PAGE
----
Reading 0,22 - 6 Chapters - 149 verses - 3,098 words
The opening verse identifies the author of Galatians as the apostle Paul. Apart from a few 19th-century Interpreters, no one has seriously questioned his authorship.
Date and Destination
The date of Galatians depends to a great extent on the destination of the letter.There are two main views:
1. The North Galatian theory. This older view holds that the letter was addressed to churches dated in north-central Asia Minor (Pessinus, Ancyra and Tavium), where the Gauls had settled when they invaded the area in the third century B.C. It is held that Paul visited this area his second missionary journey; through Acts contains no reference to such a visit. Galatians, it is maintained, was written between AD. 53 and 57 from Ephesus or Macedonia.
2. The South Galatian theory. According to this view, Galatians was written to churches in the southern area of the Roman Province of Galatia (Antioch, lconium, Lystra and Derbe) that Paul had founded on his first missionary journey. Some believe that Galatians was written from Syrian Antioch in 48-49 after Paul's first journey and before the Jerusalem council meeting (Ac 15). Others say that Galatians was written in Syrian Antioch or Corinth between 51 and 53.
Occasion and Purpose
Judaizers were Jewish Christians who believed, among other things, that a number of the ceremonial practices of the OT were still binding on the NT church. Following Paul's successful campaign in Galatia, they insisted that Gentile converts to Christianity abide by certain OT rites, especially circumcision. They may have been motivated by a desire to avoid the persecution of Zealot Jews who objected to their fraternizing with Gentiles (see 6:12). The Judaizers argued that Paul was not an authentic apostle and that out of a desire to make the message more appealing to Gentiles he had removed from the gospel certain legal requirements.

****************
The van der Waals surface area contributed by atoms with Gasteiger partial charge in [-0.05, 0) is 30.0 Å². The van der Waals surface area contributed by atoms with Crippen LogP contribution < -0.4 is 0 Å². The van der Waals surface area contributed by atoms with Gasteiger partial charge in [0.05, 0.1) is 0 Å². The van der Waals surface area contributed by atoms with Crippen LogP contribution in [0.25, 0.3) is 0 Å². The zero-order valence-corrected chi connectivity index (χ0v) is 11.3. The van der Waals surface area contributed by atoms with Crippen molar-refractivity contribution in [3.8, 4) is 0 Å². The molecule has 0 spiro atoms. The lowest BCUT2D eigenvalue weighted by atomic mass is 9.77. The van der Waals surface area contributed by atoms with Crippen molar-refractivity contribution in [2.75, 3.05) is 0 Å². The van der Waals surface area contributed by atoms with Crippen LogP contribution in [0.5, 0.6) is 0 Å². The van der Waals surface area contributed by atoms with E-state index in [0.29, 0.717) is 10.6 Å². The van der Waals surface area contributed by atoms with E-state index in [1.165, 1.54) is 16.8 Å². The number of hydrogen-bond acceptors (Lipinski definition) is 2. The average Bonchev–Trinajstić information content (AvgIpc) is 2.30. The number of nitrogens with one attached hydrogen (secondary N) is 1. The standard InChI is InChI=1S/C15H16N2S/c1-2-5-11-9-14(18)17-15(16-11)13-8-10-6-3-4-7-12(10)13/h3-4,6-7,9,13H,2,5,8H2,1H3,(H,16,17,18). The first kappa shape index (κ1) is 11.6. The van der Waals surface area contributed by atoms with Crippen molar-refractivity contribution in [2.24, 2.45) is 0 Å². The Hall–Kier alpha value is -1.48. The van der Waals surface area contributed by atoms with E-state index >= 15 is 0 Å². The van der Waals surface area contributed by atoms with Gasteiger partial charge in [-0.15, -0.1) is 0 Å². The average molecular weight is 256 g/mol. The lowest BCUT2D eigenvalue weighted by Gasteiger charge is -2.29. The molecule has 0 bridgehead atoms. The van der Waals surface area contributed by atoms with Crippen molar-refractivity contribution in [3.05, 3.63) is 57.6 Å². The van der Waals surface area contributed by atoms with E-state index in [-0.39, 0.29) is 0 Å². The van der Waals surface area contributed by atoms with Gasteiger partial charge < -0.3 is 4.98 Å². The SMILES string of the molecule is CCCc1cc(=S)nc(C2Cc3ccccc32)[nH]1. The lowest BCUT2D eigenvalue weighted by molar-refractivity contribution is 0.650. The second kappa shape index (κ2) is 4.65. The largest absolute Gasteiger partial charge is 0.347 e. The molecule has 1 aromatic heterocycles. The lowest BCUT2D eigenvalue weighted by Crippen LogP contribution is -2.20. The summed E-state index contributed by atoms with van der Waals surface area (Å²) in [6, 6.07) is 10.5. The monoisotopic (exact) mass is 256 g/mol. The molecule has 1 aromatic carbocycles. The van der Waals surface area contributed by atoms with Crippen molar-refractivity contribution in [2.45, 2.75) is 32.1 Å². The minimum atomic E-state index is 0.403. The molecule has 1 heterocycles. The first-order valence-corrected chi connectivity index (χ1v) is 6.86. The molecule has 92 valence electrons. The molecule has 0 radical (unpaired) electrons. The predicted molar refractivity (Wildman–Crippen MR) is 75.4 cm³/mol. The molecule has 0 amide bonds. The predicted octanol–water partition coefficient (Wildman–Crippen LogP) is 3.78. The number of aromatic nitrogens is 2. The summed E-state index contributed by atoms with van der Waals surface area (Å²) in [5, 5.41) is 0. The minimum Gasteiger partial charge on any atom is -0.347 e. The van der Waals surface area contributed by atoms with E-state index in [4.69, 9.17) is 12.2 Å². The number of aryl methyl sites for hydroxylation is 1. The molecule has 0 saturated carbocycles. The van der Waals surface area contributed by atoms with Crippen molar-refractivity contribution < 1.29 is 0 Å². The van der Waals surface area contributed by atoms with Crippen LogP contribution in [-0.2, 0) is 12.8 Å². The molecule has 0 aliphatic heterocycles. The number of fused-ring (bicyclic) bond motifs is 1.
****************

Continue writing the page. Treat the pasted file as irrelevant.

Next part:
Paul responded by clearly establishing his apostolic authority and thereby substantiating the gospel he preached. By introducing additional requirements for justification (e.g., works of the law) his adversaries had perverted the gospel of grace and, unless prevented, would bring Paul's converts into the bondage of legalism. It is by grace through faith alone that people are justified, and it is by faith alone that they are to live out their new life in the freedom of the Spirit.
Galatians stands as an eloquent and vigorous apologetic for the essential NT truth that people are y justified by faith in Jesus Christ—by nothing less and nothing more—and that the are sanctified not by legalistic works but by the obedience that comes from faith in God's work for them, in them and through them by the grace and power of Christ and the Holy Spirit. It was the rediscovery of the basic message of Galatians (and Romans) that brought about the Protestant Reformation. Galatians is often referred to as "Luther's book," because Martin Luther relied so strongly on this letter in all his preaching, teaching and writing against the prevailing theology of his day. It is also referred to as the "Magna Carta of Christian LIberty." A key verse is 2:16.
How to read Galatians
People who care about nutrition often read the labels before buying packaged foods. Why? To check for additives and ingredients that may be harmful. In a similar way, Galatians describes the toxic effect of mixing legalism and human works into the simple gospel. This book offers a spiritual health check—a clear explanation of what it means to be saved by faith.